28th January 2011
There is no Rwandan who can deny that living in a grass-thatched house is a shame. Indeed, the interlocutors on the BBC Kinyarwanda/Kirundi programme last Saturday were in agreement over that. Yet ‘Bye Bye Nyakatsi’ (or simply Nyakatsi), Rwanda’s programme aimed at eradicating those ‘grass-thatches’, continues to generate heated debate. The arguments are on both the fact and the method.
Those who argue against it as a fact mainly point out that replacing grass-thatches with iron roofing does not improve the lot of any Rwandan if substitute shelters are no better. Those on the method are mainly against the eviction of families before securing alternatives. And on both counts I concur.
But, is it the truth of what is happening?
Mr Augustin Kampayana (Ministry of Local Government), on ‘Imvo n’Imvano’, the BBC Kinyarwanda/Kirundi programme, provided an unequivocal answer. Nyakatsi has been running for two years and the aim is to do away with what has appropriately been called ‘nests’ for better options. Hitches are there, with some overenthusiastic local leaders eager to fulfil the pledges in their performance contracts evicting families too early, but these are few and far apart. And offenders are punished.
The aim is to ensure that every Rwandan lives in clean, habitable conditions. You cannot eat clean food, or drink clean water, when you are under a roof that is dripping soot. You cannot avoid jiggers when you are living in a ‘swamp’ of dust. Without cleanliness and airy conditions, your ‘mutuelles-de-santé’ (Rwandan universal health insurance) is as good as useless.
In fact, living clean and healthy is a fundamental human right that rights campaigners should think of before many other rights.
Moreover, Nyakatsi should not be seen in isolation but within the whole gamut of all Government programmes. The purpose is to empower all Rwandans and improve their livelihoods: better nutrition for all; security, justice, health, education, clean water, improved agriculture, improved incomes, name it – for all.
As is always the case with such time-bound programmes, task forces have come together to effect the fast and smooth execution of Nyakatsi. They include leaders in government, local community members, NGOs, the police and the army.
Mr Zephyrine Kalimba, the second interlocutor on the programme, agreed with what Mr Kampayana said but pointed out that families have at times been put into communal rooms to await proper accommodation. Also, sometimes in some places the task forces have not involved the local communities in the programme. These and other mistakes were made but, as I was able to confirm independently, they have now been corrected.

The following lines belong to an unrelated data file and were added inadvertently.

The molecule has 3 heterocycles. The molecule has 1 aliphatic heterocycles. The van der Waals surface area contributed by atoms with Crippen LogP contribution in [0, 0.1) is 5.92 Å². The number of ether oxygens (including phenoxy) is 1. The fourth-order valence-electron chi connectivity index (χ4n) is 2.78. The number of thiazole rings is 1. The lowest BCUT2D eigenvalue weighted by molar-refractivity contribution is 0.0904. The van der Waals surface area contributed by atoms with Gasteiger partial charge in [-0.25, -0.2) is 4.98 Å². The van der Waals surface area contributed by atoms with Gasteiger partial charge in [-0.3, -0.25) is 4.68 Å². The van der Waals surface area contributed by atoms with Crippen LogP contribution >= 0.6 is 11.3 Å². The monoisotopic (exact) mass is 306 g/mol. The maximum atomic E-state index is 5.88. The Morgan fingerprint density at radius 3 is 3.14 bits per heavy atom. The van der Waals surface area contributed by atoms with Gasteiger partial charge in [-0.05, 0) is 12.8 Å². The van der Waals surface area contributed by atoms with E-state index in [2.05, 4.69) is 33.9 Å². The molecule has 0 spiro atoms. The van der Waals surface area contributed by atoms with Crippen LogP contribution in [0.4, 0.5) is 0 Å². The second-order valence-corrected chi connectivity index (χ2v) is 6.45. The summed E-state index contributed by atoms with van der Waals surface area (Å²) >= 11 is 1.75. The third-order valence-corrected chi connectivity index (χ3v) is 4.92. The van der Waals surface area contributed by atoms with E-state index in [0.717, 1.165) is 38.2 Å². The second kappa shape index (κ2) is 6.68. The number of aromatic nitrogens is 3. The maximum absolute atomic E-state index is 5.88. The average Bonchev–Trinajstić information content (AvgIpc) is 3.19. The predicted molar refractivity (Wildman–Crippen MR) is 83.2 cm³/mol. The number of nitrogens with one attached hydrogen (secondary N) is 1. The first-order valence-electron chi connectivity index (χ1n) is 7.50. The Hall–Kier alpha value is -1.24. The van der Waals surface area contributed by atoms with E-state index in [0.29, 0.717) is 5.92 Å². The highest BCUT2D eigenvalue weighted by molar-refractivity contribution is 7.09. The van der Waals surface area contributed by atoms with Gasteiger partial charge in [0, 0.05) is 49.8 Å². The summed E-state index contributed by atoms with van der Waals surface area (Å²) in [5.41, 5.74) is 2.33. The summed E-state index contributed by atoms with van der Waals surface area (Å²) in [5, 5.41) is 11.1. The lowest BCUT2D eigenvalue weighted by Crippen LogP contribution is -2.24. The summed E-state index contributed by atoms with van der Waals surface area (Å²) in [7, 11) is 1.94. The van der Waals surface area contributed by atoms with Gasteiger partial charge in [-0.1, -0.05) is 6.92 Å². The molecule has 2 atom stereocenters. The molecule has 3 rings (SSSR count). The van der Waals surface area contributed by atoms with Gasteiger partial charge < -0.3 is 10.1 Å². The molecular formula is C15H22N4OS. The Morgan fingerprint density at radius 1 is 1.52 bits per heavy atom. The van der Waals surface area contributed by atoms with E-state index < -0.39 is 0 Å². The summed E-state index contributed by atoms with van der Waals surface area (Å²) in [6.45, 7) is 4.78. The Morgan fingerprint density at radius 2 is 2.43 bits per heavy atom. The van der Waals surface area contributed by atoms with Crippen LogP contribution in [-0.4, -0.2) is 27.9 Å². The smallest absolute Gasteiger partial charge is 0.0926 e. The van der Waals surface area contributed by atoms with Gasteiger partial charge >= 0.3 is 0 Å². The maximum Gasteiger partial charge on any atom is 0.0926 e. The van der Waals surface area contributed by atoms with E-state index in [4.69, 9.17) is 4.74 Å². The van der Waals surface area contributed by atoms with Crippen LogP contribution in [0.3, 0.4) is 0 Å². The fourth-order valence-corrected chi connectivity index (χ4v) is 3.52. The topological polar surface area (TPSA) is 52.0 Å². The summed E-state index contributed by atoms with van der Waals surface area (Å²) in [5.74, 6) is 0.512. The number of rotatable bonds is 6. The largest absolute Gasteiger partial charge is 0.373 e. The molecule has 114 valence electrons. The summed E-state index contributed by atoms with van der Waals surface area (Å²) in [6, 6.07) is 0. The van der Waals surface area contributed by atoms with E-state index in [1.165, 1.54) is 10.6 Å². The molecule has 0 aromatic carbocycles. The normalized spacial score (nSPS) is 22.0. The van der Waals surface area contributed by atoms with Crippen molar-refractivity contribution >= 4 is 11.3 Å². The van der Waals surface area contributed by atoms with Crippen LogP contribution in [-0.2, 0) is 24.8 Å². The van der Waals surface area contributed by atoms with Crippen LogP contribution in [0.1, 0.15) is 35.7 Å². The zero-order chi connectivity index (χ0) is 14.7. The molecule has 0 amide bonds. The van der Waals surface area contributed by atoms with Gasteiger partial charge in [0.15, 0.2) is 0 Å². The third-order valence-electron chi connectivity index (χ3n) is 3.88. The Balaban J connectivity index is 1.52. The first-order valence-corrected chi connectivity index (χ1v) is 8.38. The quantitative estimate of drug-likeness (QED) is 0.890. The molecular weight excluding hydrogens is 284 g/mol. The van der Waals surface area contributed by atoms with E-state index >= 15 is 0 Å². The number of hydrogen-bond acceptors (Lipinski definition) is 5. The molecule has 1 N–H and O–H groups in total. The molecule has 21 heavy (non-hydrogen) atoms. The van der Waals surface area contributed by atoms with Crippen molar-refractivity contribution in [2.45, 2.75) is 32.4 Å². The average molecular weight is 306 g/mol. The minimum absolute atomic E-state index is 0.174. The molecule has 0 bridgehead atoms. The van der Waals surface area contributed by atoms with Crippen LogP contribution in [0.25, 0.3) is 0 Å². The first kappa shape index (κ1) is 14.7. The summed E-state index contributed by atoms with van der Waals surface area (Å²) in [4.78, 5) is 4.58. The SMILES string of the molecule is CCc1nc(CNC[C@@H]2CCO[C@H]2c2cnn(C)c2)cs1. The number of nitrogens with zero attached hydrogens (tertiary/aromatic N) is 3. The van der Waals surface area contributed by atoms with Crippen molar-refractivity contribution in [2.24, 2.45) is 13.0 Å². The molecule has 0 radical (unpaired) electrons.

What I found absurd was Mr Kalimba’s argument that by de-emphasising the ethnic tag, Batwa, Government was playing in the hands of the forces that conspired to marginalise that group. It is an argument that does not hold: trying to improve the lives of all poor Bahutu, Batutsi and Batwa together as Rwandans cannot be said to target Batwa for continued marginalisation.
But the reason for that assertion emerged later, I am told. Now that Mr Kampayana is working with Mr Kalimba, the former has come to learn that World Food Programme has promised food, and World Bank some five billion Francs, to Batwa as a marginalised group, thus the vehemence of Mr Kalimba. That, however, ignores the fact that that assistance will not always be there and that people are better off working to improve their own lives.
Generally, though, the debate on ‘Imvo n’Imvano’ last Saturday was healthy – but for one spoiler!
Fr Thomas Nahimana, the third and last interlocutor, was clearly out for a fight. Ringing in from France (no prizes for guessing why he is in exile since 1994!), he charged that government policies are haughty and full of sins –yes, sins! Fr Emile Nsengiyumva is in prison for defending the poor, fumed he, because priests alone know the truth and they alone care.
For info, Fr Nsengiyumva is the priest who was preaching against family planning because, he said, Government’s intention was to harm women, since pills used have adverse side effects. He urged them to ignore Nyakatsi because it was ill-intentioned and was proposed by ‘ibigarasha’ (useless leaders). He denigrated all other such efforts. He is in prison for inciting the population.
Back to Fr Nahimana, he seemed not to know that Rwandans have exploded all the myths that he advanced. Rwandan priests can’t be said to be most caring today when the other day they were the ringleaders of the génocidaire gangs.
Fr Nadahimana claimed also that President Kagame is given wrong information about the state of policy implementation. That, however, is another myth that has been blown. An armchair president waiting to be fed information about his people is alien to today’s Rwanda, which is increasingly in the thick of a proliferation of mobile-phone and internet connection.
No doubt, Fr Nahimana’s aim was to lift the burden – of seeing a steadily-growing Rwanda that he is not likely to ever again call home – off his chest. But why? He is welcome, anyway.
Principally, Mr Kalimba agreed with Mr Kampayana that ‘Good Bye Nyakatsi’ is good for Rwandans.